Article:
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A letter from Yen Hee and Choon Lim in Taiwan


Five years ago we tried to go to Orchid Island, where the Da-woo people live, located off the southeastern coast of Taiwan, for our Summer College Retreat. But due to a typhoon we couldn’t go there. We prepared for it for about a year and bought four days’ food to take with us. We went to Tai-dong harbor, but all boat schedules were canceled due to the typhoon. The next day the situation was the same. As a result we all had to return home with disappointment.

At the Orchid Island Harbor, our students with four days' food.

This year on 4th of July, 52 students and leaders tried again to go to the Island. It took us three hours by car from Hualien to the harbor and then another three hours by boat to the Island. This time the weather was perfect—no storm or typhoon—we couldn’t have asked for better weather. Most of students had never ridden in a boat in their lives, so we had prepared with seasick medicines. Fortunately nobody got sick. We prayed fervently this time, and God gave us an unforgettable gift.

Choon delivering sermon at the Yu-ren Church.

Why do we want to go there? Not only because we want to see beautiful scenery or flying fish, but to see the people and their Christian tradition. In Taiwan the Da-woo men  catch flying fish for their main source of food. Also in Taiwan this is the only place where there is no Buddhist or folk religion temple. The unusual thing about this island is that the Da-woo people are Christians. Their population is about 4,000, and there are six villages in the island and each village has a Presbyterian church. When we look at the Christian population in Taiwan (about 4 percent), this is incredible. Therefore we want to go there to do summer retreats so that our students can be challenged by their witness.

In 1951 an Ami tribe minister, Rev. En Ming-Fu, went to Orchid Island to spread the Good News. Many people believed his message, and then they built a thatched church with a big cross on the top of the church. A village man asked the minister why they had a big cross on the top of the church. He answered that it is Jesus’ cross, because he suffered and died on a cross for their sins. So the cross represents Jesus’ suffering and anguish for them. The church is the body of Jesus and the building is a meeting place for those who follow Jesus. Because of their hardships and sufferings on their island, somehow they had mutual sympathy and accepted Jesus as their Lord.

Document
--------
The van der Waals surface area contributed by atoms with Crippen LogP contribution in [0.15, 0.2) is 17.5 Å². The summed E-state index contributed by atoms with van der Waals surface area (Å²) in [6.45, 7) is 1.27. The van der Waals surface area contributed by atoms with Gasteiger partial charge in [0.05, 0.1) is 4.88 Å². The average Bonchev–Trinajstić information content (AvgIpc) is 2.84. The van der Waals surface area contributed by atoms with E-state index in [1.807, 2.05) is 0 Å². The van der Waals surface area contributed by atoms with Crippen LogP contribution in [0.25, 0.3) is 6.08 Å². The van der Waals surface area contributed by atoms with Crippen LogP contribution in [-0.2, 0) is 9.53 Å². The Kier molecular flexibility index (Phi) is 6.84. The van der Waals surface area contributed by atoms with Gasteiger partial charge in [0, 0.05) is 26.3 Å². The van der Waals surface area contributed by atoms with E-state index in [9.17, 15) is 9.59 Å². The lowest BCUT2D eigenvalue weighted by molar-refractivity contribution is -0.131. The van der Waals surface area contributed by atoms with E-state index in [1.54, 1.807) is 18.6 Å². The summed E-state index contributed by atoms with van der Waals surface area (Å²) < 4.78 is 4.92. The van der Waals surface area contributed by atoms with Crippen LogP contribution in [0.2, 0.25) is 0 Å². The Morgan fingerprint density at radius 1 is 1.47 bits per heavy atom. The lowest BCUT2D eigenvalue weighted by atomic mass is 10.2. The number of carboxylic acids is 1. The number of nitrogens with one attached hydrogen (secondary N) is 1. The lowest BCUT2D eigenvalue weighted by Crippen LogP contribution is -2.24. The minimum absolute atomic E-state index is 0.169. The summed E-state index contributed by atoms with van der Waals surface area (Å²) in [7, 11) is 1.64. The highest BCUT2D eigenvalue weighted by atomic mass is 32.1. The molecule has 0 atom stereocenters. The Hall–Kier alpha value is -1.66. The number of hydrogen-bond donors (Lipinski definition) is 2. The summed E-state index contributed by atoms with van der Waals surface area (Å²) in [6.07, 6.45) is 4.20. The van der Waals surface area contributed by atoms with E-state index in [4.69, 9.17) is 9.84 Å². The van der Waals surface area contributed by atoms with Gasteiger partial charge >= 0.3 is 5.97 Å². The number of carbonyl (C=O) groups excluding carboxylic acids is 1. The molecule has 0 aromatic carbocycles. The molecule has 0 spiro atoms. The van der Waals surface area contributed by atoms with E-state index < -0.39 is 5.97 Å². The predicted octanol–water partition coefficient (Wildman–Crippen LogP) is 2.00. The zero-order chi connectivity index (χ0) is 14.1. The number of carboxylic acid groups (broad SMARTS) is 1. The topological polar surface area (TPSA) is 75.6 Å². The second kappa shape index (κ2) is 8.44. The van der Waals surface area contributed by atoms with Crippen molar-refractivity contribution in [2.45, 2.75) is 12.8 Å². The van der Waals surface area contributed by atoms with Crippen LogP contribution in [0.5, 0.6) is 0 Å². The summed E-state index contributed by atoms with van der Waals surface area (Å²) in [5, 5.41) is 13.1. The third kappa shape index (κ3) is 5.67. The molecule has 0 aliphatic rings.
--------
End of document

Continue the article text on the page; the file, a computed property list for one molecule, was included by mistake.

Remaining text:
The Da-woo men

Our Summer College Retreat was held at the Yu-ren Church (which means Fisherman Church). The pastor's name is Syapen Dong, who became the first minister on Orchid Island and retired this year just before we held the retreat. His mother became one of the first believers when he was 5 years old. Because of his mother’s faith, in 1962 he went to Yu Shan Seminary in Hualien (at that time all of the students were aboriginal). He encouraged young believers to go to the seminary and then he helped them to plant new churches in each village. Now each village has its own pastor. We found out that there are a lot of non-Da-woo people on the island doing tour businesses like souvenir shops, restaurants and inns, etc. But still there is no temple. We need to pray for the island and the people to continue to keep their faith and reach out to non-Da-woo people.

To begin our new semester in September we will start with Reading the Bible with Fasting and Praying (9/25). We will read Exodus and Hebrews and then have a HACM (Hualien Aboriginal Campus Ministry) officers’ meeting. On October 15 we will have a New Student Welcoming Service and Party, and then have the Fall College Retreat (11/5-6), Special Praise Night (12/3-4 at the Bunun people church), and a Christmas Special Service and Party (12/18) at our mission center. Please pray for these programs.

We have a special announcement to make. We will have a three-months Interpretation Assignment (furlough) starting the beginning of July to the end of September in 2012. We want to visit your church to give a mission report about how God uses us to expand God’s kingdom on earth. Please let us know. We don’t now have any arranged vacation time. After receiving your invitations, we will arrange our vacation. Therefore, please contact us through Choon’s e-mail,, or 886-928-637919 (cell phone).

Finally, we thank you for supporting us financially and praying for our spiritual support. Because of your support, HACM ministry has borne many fruits. (Last year eight students were baptized and this year five students were baptized. Besides this, our groups and College Students Church doubled.) Most of all, we give thanks and praises to God, who gives us grace.

Together in Mission,
Yen Hee and Choon Lim

The 2011 Mission Yearbook for Prayer & Study, p. 153
The 2012 Presbyterian Mission Yearbook for Prayer & Study, p. 205

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